No means testing for KiwiBuild homes

Any Kiwi who hasn't owned a home before will be allowed to apply for a KiwiBuild home, regardless of their income or wealth.

Housing Minister Phil Twyford says the Government doesn't want to set up a "heavy bureaucracy".

"We know the desire for home ownership really cuts across all kind of social groups and income levels. Our goal is to make these houses available in a fair and transparent way," he told Newshub on Saturday.

The only requirements will be that the applicant hasn't owned property before, and is a New Zealand citizen or permanent resident. Even then, there's no guarantee of getting a home - at least right away.

"We're going to have to, in the early stages at least, ballot some homes. We know there will be far greater demand than can be immediately supplied," said Mr Twyford.

"People who meet the criteria will put their name in the ballot to have a fair crack at getting an affordable KiwiBuild home."

Auckland needs more housing.
Auckland needs more housing. Photo credit: Getty

The Government may also increase the length of time the owner has to stay living in their KiwiBuild home before they can sell it, without having to give the Government any capital gains. Labour's policy before the election was if the property was sold in the first five years, any capital gains would need to be handed over.

Mr Twyford told Newshub it could end up being "something between five and 10 years".

"If someone needs to sell a property within that period, there would be a requirement that a fraction of the capital gain will have to be reimbursed to KiwiBuild. That's just a basic matter of fairness."

When will KiwiBuild begin?

Perhaps tired of being asked when the first KiwiBuild house will open its doors, Mr Twyford has said it's the last KiwiBuild house he's looking forward to the most.

"The first KiwiBuild house will be important, but actually the most important one will be the last KiwiBuild house," he told The Nation on Saturday morning, "because at that point we'll know that every Kiwi family has had a shot at affordable housing and then we'll know that our job is done."

For the first time however he's provided a figure on just how many affordable homes the Government plans to build in its first three years - 16,000.

The aim is to ramp that up to 10,000 a year, for at least 10 years.

"I hope that by squeezing much better deals out of the supply chain when we're tendering 10,000 homes a year and the Government has more control over the land costs by coordinating these big developments, we will be able to drive down costs."

Despite construction costs rising at least 30 percent since Labour announced the KiwiBuild policy five years ago, Mr Twyford insists his party's budget still adds up, as the figures have been constantly updated.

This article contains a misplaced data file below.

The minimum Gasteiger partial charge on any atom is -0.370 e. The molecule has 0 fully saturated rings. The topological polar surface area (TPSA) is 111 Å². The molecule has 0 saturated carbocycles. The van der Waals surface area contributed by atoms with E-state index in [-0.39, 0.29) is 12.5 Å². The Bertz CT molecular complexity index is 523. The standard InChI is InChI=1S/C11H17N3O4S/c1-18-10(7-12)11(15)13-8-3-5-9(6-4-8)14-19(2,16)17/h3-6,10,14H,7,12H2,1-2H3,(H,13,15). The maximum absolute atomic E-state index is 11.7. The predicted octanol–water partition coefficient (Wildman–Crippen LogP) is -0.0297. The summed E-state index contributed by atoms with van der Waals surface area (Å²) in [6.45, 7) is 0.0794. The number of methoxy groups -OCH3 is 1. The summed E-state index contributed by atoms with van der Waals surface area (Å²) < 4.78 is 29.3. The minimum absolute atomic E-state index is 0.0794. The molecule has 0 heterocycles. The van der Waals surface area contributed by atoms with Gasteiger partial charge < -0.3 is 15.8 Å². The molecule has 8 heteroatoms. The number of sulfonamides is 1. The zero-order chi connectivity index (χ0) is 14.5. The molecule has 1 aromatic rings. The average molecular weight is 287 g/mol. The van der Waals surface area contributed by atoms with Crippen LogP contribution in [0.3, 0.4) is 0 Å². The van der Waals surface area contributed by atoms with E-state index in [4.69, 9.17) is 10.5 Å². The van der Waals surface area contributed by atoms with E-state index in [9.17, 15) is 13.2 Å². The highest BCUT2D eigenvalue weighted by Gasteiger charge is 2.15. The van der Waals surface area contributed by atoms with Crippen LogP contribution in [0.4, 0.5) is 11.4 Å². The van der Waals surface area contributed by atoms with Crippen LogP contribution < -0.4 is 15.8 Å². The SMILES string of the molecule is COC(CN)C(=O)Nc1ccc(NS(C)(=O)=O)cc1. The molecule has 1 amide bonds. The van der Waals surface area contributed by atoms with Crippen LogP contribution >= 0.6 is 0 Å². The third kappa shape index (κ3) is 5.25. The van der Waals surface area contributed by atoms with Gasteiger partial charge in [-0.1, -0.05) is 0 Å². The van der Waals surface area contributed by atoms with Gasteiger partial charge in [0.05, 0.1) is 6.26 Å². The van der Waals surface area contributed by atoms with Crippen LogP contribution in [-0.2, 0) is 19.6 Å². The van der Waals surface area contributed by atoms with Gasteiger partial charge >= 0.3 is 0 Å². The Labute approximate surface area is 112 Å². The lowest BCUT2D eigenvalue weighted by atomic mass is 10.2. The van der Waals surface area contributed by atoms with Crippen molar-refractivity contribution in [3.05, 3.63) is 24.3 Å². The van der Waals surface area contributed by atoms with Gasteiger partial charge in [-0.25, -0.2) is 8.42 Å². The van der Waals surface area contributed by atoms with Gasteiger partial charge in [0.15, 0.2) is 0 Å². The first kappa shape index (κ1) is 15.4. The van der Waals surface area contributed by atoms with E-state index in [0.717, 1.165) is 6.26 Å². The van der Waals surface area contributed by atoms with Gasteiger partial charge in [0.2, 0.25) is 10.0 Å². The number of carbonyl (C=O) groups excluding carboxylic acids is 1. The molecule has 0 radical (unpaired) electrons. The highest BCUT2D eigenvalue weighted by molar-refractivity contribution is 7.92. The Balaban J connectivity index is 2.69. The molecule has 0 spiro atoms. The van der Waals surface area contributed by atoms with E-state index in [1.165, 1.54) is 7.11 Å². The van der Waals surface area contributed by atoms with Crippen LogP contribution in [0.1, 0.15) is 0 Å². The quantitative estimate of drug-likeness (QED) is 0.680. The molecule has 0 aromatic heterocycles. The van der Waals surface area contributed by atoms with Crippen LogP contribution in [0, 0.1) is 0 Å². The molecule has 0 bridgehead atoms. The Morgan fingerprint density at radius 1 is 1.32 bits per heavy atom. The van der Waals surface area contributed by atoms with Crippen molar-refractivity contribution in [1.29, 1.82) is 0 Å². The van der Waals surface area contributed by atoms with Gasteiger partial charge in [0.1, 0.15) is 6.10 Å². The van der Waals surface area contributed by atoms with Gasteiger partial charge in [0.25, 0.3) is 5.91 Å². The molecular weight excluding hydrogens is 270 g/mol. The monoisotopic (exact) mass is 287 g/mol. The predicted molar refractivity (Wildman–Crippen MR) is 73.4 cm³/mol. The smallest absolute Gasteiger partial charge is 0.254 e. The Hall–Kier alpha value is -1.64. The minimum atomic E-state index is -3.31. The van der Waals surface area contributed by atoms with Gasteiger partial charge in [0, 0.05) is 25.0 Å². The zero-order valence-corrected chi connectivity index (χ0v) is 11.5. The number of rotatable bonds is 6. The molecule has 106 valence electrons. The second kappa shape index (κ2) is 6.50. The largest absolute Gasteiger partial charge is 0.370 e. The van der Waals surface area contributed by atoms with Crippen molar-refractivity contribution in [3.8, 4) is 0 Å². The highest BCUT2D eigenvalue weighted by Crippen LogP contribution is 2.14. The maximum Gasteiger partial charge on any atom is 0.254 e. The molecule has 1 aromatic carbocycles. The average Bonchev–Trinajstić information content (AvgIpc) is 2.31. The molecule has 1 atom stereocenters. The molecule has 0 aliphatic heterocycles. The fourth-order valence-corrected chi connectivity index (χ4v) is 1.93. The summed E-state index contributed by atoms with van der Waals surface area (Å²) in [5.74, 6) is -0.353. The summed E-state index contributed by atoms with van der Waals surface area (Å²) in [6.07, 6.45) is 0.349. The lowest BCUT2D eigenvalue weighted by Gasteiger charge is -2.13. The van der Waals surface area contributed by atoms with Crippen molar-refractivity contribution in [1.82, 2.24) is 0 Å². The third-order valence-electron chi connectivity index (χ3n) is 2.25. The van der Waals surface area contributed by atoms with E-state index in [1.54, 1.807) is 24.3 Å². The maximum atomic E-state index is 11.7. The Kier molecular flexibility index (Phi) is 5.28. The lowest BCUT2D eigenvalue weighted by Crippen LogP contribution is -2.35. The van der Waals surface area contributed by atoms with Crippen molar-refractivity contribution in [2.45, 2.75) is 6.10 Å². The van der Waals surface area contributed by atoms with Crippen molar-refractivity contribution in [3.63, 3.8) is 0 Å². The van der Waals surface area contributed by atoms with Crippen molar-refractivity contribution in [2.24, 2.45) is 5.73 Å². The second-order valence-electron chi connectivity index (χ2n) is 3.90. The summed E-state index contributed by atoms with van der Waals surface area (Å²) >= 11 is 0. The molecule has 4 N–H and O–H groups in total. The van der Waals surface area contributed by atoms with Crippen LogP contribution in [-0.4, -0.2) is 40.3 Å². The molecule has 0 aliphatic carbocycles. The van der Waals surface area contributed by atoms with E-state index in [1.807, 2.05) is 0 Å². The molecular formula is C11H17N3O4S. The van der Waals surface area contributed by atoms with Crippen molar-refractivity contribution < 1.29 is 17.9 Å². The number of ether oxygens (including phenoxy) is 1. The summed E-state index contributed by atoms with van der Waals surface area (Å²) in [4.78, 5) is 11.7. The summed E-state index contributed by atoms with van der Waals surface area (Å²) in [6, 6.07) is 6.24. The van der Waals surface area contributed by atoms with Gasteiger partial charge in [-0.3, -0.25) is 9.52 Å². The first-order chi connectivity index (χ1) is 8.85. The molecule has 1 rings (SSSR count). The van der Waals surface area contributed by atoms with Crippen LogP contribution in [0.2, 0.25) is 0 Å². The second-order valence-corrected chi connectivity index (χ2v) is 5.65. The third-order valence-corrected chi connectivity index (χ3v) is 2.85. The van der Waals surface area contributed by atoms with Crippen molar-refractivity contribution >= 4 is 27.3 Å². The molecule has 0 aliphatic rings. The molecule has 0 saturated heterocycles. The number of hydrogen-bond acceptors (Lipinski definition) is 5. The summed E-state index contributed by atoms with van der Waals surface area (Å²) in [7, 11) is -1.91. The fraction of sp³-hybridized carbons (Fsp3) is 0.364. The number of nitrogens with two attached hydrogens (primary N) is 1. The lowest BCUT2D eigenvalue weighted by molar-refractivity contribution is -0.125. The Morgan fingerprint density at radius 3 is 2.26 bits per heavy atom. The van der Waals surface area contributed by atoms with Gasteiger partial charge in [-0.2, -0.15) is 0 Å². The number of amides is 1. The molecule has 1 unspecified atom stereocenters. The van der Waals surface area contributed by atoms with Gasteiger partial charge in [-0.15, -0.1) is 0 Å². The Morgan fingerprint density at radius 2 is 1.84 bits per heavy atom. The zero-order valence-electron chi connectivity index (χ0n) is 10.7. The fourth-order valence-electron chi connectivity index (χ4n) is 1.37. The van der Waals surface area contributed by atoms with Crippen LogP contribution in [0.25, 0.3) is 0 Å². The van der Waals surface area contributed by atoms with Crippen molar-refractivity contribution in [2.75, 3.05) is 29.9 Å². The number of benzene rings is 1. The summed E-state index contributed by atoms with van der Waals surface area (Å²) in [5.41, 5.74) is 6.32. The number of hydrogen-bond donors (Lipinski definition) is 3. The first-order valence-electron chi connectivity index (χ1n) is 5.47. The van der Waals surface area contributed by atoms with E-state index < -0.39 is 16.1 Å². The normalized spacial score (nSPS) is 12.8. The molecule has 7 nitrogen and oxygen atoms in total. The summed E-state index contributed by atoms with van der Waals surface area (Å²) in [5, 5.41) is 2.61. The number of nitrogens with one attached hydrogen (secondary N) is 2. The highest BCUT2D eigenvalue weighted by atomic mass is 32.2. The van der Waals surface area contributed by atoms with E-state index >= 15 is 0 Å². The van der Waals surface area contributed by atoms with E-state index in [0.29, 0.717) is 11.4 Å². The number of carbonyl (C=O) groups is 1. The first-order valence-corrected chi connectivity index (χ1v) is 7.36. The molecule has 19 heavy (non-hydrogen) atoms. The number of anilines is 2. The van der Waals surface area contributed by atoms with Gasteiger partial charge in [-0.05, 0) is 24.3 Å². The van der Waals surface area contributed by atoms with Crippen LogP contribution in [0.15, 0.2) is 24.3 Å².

It currently estimates it'll cost $2 billion to begin with, with money from sales being put back into the fund.

"We have a market failure at the affordable end of the market," Mr Twyford told host Lisa Owen.

"There's no shortage of 300sqm waterfront homes - but there's a dire shortage of the kind of high-quality affordable homes that young families could afford to buy and live in. So we're going to intervene in the market to fix that market failure... that's the job of Government."

He dismissed criticism the Government is effectively subsidising homes for private buyers.

"Some critics... argue that by choosing to build affordable housing and forgoing the potential profits by building what the market could bear, that's an effective subsidy. We don't buy that. We are in this game to build affordable housing for young Kiwi families, and we make no apologies for that."

To fit the majority of those homes inside of Auckland, where they're most needed, Mr Twyford says the metropolitan urban limit will need to be pushed out further - but says that can't be done until a better way to pay for infrastructure is found.

"We're going to build affordable houses, we're going to tax speculators, we're going to do all those things, right, but if we want a lasting solution to this problem we have to make reforms that will allow the market to deliver better outcomes on its own.

"The two big things we have to fix there are the broken system for financing infrastructure... and the highly restrictive planning rules like the urban growth boundary. But you can't get rid of the urban growth boundary without fixing the infrastructure financing issue. This is going to be a major priority."

He's proposed targeted rates on property owners near big infrastructure projects, since they're likely to see the most benefit from them.